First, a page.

“FR8 Revolution is building the operating system for the entire trucking industry,” said Matthew Kropp, CEO of FR8 Revolution. “Our beta test has been well-received and widely successful and we are excited to open up our platform to even more carriers.”

For more information, click here.

Related: German Truck Manufacturer Invests In Freight-Matching Startup

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3 Aug by Vitaliy Dadalyan Tags:

Cargo Thefts Decline, Average Loss Increases

<img width="150" src="http://www.automotive-fleet.com/fc_images/news/m-a5903fe0-82d7-4e29-8adf-80c06a129dbb-cnet-2016-q2-heat-map-clusters-black-1.jpg" border="0" alt="

Highlighted areas show incidents of the most cargo thefts in the second quarter. Graphic: CargoNet

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Highlighted areas show incidents of the most cargo thefts in the second quarter. Graphic: CargoNet

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A new report reveals the number of reported cargo thefts in the U.S. fell during the second quarter of the year compared to the same time in 2015, but the average value of the heists increased, according to the cargo theft prevention and recovery service CargoNet.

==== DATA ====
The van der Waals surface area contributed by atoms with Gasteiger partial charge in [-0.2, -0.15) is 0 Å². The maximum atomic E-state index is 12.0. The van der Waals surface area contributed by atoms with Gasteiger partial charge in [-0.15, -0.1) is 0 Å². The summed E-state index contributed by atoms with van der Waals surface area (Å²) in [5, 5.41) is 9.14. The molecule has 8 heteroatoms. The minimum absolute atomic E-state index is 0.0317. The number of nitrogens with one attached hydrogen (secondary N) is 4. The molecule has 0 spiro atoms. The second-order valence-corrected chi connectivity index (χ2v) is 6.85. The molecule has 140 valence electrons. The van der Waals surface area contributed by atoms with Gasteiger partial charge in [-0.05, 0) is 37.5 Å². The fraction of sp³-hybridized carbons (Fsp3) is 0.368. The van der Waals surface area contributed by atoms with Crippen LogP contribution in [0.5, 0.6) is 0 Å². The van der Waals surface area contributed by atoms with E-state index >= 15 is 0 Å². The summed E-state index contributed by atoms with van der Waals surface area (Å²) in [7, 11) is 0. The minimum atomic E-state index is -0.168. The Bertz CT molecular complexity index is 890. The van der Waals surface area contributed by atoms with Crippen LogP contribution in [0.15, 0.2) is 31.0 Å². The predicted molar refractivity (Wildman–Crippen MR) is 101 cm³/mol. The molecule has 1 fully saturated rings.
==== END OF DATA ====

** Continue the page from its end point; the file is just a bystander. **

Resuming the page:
Its command center logged 297 reports of cargo theft, identity theft, vehicle theft and other criminal intelligence matters relating to the United States and Canadian supply chain. Of these incidents, 192 involved thefts of cargo, down 15% compared to a year earlier.

An estimated $39 million in cargo was stolen in second-quarter 2016, up $1.3 million from the 2015 second quarter. Sixty-one percent of incidents had a loss value recorded, averaging $330,339, up $63,243 from cargo theft incidents reported in second-quarter 2015.

Also in second-quarter of 2016, CargoNet recorded eight cargo theft incidents worth $1 million or more and one valued at an estimated $8 million.

During the most recent quarter, $14.6 million in electronics items were stolen in cargo thefts, the most costly category, but not the most frequently stolen commodity. Food and beverage items were stolen most often, though losses in the category decreased 17% year-over-year, totaling $3.81 million.

Warehouse or distribution center locations were the most common location for cargo theft, with 53 thefts. Unsecured yards were the next most common with 29 cargo thefts, growing 45% year-over-year.

Fifty-nine percent of unsecured yard thefts occurred in Texas and California, though the Lone Star State had a larger share. In contrast, cargo thefts were down 26% at truck stops and 36% lower at parking lots.

Many of the top states showed a decrease or little change in reported cargo theft when comparing the second quarters of 2015 and 2016. However, cargo theft incidents in California climbed 86%, from 37 reported incidents to 68 reported incidents, totaling $17.4 million in losses. Nineteen fictitious pickups were reported also in the state, eight more than in second-quarter 2015.

Across the United States and Canada, 139 trailers and 124 tractors were reported stolen in second-quarter 2016, down from 173 trailers and 143 tractors in second-quarter 2015.